If you come across flooding in a basement, do not enter the water and do not inspect it alone. The water could have passed over electrical outlets and have an electric current running through it. This is extremely dangerous and could electrocute anyone who touches the water. If you can get to the circuit breaker safely, cut the power to the basement before moving forward. Since this situation is so unsafe, it is best to call in professionals to solve this problem.
Mold in Kitchen
Key places to look in the kitchen for mold growth include around windows and doors, around the sink, pipes in the cabinets under the sink, and the exhaust fan. Appliances that utilize water are also important to monitor as they may leak. Places like under the refrigerator, around the coffee maker, around the ice maker, and under the dishwasher are potential problem areas.
It is difficult to get under larger appliances and you may not find out about mold growth until you smell a musty odor. At that point the mold could have already destroyed your flooring, like in this case when a refrigerator leak that was caught too late forced the owners to remove and replace a large section of their wood kitchen flooring.
The attic is an area that can be overlooked and not carefully kept dry. Check and make sure that there is proper ventilation and insulation in this area to discourage mold growth. Sometimes vents can get blocked by insulation or other items stored in the space.
The bathroom is an area with lots of water usage and sometimes very little ventilation. Some problem areas for mold growth can be tile walls and flooring, grout along the tub or floor, and near windows. You also want to keep a close eye around and under the sink as well as plumbing fixtures in the shower. If areas do not dry quickly after use or if there are unexpected leaks, then mold is likely to form.
Steam from a shower introduces a lot of moisture into the room as you can see by looking at the mirror afterward. When the shower is complete, you will want to ventilate the bathroom as soon as possible. You can do this by opening a window, turning on the bathroom fan, or if do not have either, bringing in a fan or dehumidifier.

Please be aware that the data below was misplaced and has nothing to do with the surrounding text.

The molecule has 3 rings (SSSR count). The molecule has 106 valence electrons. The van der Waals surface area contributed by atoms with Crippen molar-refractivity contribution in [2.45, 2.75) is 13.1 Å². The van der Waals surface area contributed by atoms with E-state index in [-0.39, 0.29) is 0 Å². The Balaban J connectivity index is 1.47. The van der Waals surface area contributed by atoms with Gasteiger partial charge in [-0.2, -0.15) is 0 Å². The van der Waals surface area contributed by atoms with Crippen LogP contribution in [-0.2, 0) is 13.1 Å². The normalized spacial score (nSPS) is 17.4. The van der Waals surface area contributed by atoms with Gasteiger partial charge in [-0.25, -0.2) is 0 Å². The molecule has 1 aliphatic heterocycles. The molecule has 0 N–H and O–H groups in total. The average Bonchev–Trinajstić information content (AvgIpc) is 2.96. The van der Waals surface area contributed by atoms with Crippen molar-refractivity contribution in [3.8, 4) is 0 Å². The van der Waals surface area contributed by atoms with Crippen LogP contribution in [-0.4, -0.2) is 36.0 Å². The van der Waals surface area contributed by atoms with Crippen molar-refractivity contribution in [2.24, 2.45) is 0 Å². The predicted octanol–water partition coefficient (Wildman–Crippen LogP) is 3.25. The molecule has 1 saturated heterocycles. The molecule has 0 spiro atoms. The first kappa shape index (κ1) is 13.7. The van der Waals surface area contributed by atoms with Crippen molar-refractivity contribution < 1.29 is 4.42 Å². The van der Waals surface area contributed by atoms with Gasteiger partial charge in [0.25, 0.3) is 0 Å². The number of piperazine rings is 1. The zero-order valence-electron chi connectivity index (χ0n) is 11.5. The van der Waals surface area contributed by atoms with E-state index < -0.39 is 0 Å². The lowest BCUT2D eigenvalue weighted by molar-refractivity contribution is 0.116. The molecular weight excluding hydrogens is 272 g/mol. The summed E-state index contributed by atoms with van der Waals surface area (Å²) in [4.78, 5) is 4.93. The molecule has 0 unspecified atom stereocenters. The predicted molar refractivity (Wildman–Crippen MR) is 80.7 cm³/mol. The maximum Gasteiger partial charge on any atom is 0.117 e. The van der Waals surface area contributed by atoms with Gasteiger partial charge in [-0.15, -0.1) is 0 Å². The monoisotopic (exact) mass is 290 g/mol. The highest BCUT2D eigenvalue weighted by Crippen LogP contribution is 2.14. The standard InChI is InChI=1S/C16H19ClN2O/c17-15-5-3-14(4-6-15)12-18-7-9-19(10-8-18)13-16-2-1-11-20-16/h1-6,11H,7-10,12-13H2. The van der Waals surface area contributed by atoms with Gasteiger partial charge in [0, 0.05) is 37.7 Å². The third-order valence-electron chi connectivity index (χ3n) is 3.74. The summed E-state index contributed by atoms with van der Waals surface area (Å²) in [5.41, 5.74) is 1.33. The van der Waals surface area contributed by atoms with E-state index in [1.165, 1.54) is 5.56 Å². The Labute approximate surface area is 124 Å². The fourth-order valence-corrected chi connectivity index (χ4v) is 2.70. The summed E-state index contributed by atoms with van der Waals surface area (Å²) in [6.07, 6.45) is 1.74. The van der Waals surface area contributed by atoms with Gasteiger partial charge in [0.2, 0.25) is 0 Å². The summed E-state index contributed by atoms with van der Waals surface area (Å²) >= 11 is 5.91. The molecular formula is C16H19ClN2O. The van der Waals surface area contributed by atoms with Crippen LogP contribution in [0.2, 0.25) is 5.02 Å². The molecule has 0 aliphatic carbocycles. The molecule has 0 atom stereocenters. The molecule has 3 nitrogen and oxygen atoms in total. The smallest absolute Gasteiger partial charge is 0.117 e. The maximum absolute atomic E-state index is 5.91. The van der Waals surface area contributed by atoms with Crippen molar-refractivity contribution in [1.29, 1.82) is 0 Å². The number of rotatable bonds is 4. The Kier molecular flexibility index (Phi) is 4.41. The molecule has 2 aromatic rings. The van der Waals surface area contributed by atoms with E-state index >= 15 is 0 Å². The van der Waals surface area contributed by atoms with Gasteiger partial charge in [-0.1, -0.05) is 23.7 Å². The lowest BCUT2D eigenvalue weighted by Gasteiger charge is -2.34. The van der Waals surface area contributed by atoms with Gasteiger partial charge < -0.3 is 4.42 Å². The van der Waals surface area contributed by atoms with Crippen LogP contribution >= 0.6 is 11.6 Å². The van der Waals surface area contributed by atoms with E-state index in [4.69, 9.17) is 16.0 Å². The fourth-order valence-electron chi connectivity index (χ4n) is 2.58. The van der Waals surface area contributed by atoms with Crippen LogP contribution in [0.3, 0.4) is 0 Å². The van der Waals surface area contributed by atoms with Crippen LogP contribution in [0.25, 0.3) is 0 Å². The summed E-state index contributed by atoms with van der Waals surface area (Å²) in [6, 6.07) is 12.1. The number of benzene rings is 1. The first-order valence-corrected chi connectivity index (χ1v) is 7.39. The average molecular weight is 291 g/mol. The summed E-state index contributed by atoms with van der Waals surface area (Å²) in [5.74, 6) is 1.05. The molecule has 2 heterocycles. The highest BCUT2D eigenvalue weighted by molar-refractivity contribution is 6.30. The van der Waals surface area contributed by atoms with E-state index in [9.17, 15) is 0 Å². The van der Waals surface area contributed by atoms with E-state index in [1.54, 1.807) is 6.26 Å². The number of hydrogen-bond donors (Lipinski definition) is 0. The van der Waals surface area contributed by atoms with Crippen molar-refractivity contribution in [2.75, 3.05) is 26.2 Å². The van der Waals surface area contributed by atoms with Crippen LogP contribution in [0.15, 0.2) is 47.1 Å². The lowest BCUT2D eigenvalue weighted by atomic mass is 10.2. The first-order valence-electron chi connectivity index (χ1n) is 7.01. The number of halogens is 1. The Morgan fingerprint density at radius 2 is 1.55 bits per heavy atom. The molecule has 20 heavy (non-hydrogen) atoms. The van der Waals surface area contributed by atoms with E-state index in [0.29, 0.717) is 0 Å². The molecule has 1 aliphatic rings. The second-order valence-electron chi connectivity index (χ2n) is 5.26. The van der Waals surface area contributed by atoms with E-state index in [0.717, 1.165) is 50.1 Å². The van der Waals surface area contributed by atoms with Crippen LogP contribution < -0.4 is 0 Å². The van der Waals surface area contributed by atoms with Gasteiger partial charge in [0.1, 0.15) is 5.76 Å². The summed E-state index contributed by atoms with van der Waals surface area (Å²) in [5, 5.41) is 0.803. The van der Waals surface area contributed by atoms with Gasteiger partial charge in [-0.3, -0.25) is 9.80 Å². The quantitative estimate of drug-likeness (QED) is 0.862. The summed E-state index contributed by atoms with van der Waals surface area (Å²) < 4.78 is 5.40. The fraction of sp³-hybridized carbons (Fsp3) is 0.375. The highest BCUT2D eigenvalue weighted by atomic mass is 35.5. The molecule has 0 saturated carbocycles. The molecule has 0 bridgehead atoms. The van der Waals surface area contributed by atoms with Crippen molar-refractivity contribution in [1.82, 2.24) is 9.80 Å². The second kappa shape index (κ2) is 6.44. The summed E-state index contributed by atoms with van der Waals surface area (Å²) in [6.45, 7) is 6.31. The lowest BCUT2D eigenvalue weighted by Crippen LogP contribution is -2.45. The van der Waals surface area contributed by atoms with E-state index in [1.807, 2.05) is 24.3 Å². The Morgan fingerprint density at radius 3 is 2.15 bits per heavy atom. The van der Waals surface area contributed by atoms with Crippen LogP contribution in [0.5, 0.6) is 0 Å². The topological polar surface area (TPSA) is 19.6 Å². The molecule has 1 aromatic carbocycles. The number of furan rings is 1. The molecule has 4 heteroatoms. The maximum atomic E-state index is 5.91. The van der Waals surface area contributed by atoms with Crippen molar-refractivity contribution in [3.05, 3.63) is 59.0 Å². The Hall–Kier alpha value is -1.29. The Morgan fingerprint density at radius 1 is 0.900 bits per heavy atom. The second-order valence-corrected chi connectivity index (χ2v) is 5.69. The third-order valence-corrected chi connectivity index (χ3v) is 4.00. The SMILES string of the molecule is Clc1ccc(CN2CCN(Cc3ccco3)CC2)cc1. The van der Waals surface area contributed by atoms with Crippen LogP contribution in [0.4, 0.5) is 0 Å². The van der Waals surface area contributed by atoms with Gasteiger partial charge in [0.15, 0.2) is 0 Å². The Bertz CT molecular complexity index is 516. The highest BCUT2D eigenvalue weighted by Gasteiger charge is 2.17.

HVAC systems are vulnerable to mold growth since they are what transfers the different temperature air throughout a building to warm it or cool it, which often results in condensation forming on the HVAC surface. Even though it is unlikely for mold to grow on metal on its own, all mold needs is a little dust or dirt collecting on the HVAC surface for it to grow on.
What is particularly alarming about mold growing in HVAC systems is the fact that the system itself will then spread the spores throughout the home and potentially spread the problem to other rooms. Check the conditioning coils and the HVAC filter regularly to monitor any potential mold issues.
Laundry Room Mold
Just as with the large appliances in the kitchen, the washing machine and dryer in the laundry room are potential targets for mold growth. Keep an eye on the drainage system and try to keep the room well ventilated.
Crawl spaces are havens for humidity and moisture, and they typically do not have proper ventilation or insulation. They are often overlooked and not monitored, which is a recipe for a mold disaster. If a crawl space has exposed dirt floors, then those should be sealed with a vapor barrier to better protect against mold growth. Check any pipes and ductwork running through these spaces to see if there is condensation forming.